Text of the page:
"The Unite Hospitality Combine is made up of hospitality members from different employers across the country and is tasked with overseeing a national strategy and offering support to the regions”

These feats have attracted more and more members, with unions putting in more work to recruit new members. Social media has also been a huge help, says Curley, as has on the ground organising. We have found social media to be invaluable in terms of informing people that we exist, what we do, how they can get involved and also in calling out employers,” he says. “In terms of increasing our profile we also leaflet in areas, having a branch definitely helps in this case as our members can go into workplaces and speak with other workers.” 

BFAWU, says Hodson, bases its organising strategy on one-to-one conversations. “We go into workplaces and speak to individual workers about issues they’re facing, what we are as a trade union and what trade unionism means and ask them if they want to take part in helping organise that workplace,” he says. 

This is exactly how Nick began to organise. “I just started talking to people about it really, and I guess when you keep talking about it and regularly bringing things up and pointing out problems and how the union can help fix them, it does eventually catch on with people,” he says. He adds that last year’s summer of strikes, with the RMT leading the charge, “helped massively” in bringing people on board. 

Unite has also decided to split the sector into subsectors, creating specific barista campaigns and bringing together bar workers from different workplaces. Another key part of their strategy is a hospitality combine – a first from Unite and perhaps the trade union as a whole, according to Curley. “The Unite Hospitality Combine is made up of hospitality members from different employers across the country and is tasked with overseeing a national strategy and offering support to the regions.” This is coupled with local branches, who have an intimate knowledge of local companies and can help with which are a big help when increasing Unite’s profile and organising locally. “We know from experience this is the best way of bringing hospitality workers together and giving them confidence as they often feel alone in their place of work,” says Curley.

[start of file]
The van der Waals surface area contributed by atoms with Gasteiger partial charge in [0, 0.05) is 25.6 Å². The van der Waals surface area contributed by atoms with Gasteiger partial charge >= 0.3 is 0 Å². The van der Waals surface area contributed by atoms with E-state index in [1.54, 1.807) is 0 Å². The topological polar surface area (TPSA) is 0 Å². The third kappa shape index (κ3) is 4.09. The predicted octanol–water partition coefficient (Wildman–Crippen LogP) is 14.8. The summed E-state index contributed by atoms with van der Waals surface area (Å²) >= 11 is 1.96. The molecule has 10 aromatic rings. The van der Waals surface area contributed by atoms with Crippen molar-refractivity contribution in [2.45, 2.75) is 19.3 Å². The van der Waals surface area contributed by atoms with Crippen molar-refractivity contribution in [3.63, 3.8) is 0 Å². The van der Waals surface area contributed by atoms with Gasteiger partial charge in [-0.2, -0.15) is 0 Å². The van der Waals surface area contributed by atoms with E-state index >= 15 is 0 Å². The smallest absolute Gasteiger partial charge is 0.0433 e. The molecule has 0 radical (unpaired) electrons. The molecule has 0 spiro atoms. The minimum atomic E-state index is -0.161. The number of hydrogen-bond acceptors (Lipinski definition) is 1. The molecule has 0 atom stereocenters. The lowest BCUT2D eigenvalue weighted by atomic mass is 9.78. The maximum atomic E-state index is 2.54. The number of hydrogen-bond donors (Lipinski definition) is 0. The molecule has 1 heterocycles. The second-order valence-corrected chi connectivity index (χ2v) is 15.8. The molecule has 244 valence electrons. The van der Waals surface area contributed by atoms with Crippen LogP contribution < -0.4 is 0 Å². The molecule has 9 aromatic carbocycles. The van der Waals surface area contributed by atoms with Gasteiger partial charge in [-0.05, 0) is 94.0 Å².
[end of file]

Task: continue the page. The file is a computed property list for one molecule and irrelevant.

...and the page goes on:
Another problem, though, is that the majority of these members will be in individual workplaces, meaning they’re the only union member in their place of work, making collective bargaining difficult. However, Hodson says that hospitality workers are generally good at “self-organising,” even if it’s not officially with a union, which can make things easier. “Workers in this sector do have a tendency to be in contact with one another themselves through WhatsApp groups, which the workers have set up themselves,” he says. “And they've done that, in a lot of cases, because of issues they face, whether it's sexual harassment, low pay, or having their tips stolen.” Often, workers will then reach out to a union like BFAWU, or reps on the ground who have noticed a pocket of complaints in one workplace will make a concerted effort to organise that group of workers. 

Staff turnover can also halt organisation in a workplace. At his venue, Brendan says they’ve started three separate grievances due to staff leaving. “We had pretty much the entire staff ready to go when we started filling out this grievance, and the majority of them left to get a different job,” he says. “So then it was only a few of us and we couldn’t move forward because we didn’t have the numbers.” After getting the next round of staff on board, the same thing happened again,until finally people stayed long enough for the grievance to be put forward. This isn’t uncommon: last year, an effort to officially unionise The Glory, an LGBTQ bar in London, fell through when the majority of staff involved with the union left to work elsewhere. “I think without a constant drive it kind of fell apart and people have disbanded,” says Ashley, a former worker. 

Since the workers at the Glasgow bar finally filed their grievance, they have been given more breaks (although Nick says they haven’t been given any confirmation that this will continue) and some of the faulty equipment has been replaced. However, Brendan says, “it’s mostly cosmetic – it’s all smoke and mirrors”.

Still, it is a step towards a fairer hospitality industry, something Curley believes is just over the horizon. 

“Overall I would say there has definitely been a change in terms of how hospitality workers see unions and vice versa,” he says. “It is an incredibly difficult sector to organise which will take years of hard work but the progress we have seen in Unite over the past few years in terms of membership growth and workers winning on issues in their workplace. It’s really inspiring.”

Take Action

If you’re a hospitality worker you can join Unite Hospitality or BFAWU 

Pledge support to Unite’s Get Me Home Safely Campaign

If you want to organise your workplace, follow this guide by the Trade Union Congress